Five Dimensions that Build or Erode Safety-Related Trust

Trust is a two-way exchange, for leaders and followers.  But let’s focus on trust from a leadership perspective.  For me, trust is largely about believing that a leader will do what is best for his followers or group.  In our context, trust is about doing what’s right to keep others safe, especially when they are vulnerable to a given risk and the potential for injuries. But we have to understand that trust is a multi-dimensional facet of leadership which can be built or eroded along various dimensions through: Competence pertaining to a job – overall knowledge, skill and ability Integrity

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Great Safety Performance Requires Great Teammates

I lost a very good friend last week, Fulton Walker.  Fulton was a teammate at West Virginia University and later played for the Miami Dolphins and Oakland Raiders.  He set a couple of longstanding Super Bowl records and I‘ve written about him in the past to highlight various aspects of leadership and teamwork. Any significant loss of humanity stirs emotions and thoughts that cause us to reflect.  I’ve reflected on many aspects of Fulton’s personality over the last few days.  His soft and warm personality endeared him to many.  And now, I want to reflect more specifically on the qualities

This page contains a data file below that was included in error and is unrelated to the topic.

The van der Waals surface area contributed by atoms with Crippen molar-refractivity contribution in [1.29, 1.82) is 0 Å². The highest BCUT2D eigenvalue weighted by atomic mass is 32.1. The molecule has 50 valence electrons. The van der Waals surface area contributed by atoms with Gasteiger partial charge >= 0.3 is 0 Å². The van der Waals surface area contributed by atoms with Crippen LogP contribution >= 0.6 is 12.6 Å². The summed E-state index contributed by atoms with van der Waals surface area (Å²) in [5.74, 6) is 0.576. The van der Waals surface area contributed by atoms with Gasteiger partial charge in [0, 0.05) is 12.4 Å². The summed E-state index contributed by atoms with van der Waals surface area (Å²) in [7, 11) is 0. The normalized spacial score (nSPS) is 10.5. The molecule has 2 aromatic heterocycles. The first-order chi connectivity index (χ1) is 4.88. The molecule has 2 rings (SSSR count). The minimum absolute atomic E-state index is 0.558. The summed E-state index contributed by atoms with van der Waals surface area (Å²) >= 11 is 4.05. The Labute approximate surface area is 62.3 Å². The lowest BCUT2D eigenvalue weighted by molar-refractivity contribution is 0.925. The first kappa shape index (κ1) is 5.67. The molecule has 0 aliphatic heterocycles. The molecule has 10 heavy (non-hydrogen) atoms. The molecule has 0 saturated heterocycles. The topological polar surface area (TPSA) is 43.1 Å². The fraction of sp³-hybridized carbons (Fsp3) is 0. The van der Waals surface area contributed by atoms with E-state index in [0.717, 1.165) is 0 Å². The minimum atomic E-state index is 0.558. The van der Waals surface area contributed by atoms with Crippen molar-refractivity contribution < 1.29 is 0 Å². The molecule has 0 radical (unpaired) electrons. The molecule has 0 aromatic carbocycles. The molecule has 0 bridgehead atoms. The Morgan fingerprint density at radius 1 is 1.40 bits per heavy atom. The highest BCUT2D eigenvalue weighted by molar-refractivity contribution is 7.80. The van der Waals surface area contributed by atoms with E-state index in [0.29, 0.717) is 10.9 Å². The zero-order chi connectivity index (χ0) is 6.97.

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Insight From Terry Bowden: Can You Push Your People Too Hard?

The Akron Zips’ football team just had a big upset victory over Marshall University and Head Coach, Terry Bowden gave me all the credit – lol.  After the game, Terry sent me a text, “it was all your talk” and I replied, “I’ll take five percent of the credit.” Well, a couple of weeks ago, I had a fantastic time with one of college football’s great coaches and people, Terry Bowden, head football coach of the Akron’s Zips and a wonderful leader of young men. If you recall, Terry was Bear Bryant Coach of The Year with the Auburn Tigers.  

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The Mere Exposure Effect and Safety: What’s Going On In Your Organization?

Joe’s a new hire and it’s his first day on the job. He just sat through a safety orientation and walks into his work area wearing all of the required PPE.  His sense of awareness within his new work environment also seems to be very high. He looks around and notices a few of his co-workers wearing some of the PPE identified in the orientation, but little more. Seemingly, Joe tries not to think too much about it, and goes on with his training for the day. By the start of his third week, he doesn’t bother with other forms

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Take Your Safety Blinders Off

I’ve upped my bicycling game over the last year.  This summer I plan on completing my first one-day, 100 mile trek – on my Trek.  But as some of you have already experienced – breakdowns will happen. Over the last few weeks, I’ve had a couple of broken spokes and chain, and a flat tire.  No fun when you have to walk your bike a few miles.  And I was well prepared on a very good bike.  Through these circumstances, I’ve learned the importance of preparation but I’ve also learned that people step-up to help when you’re down.  People take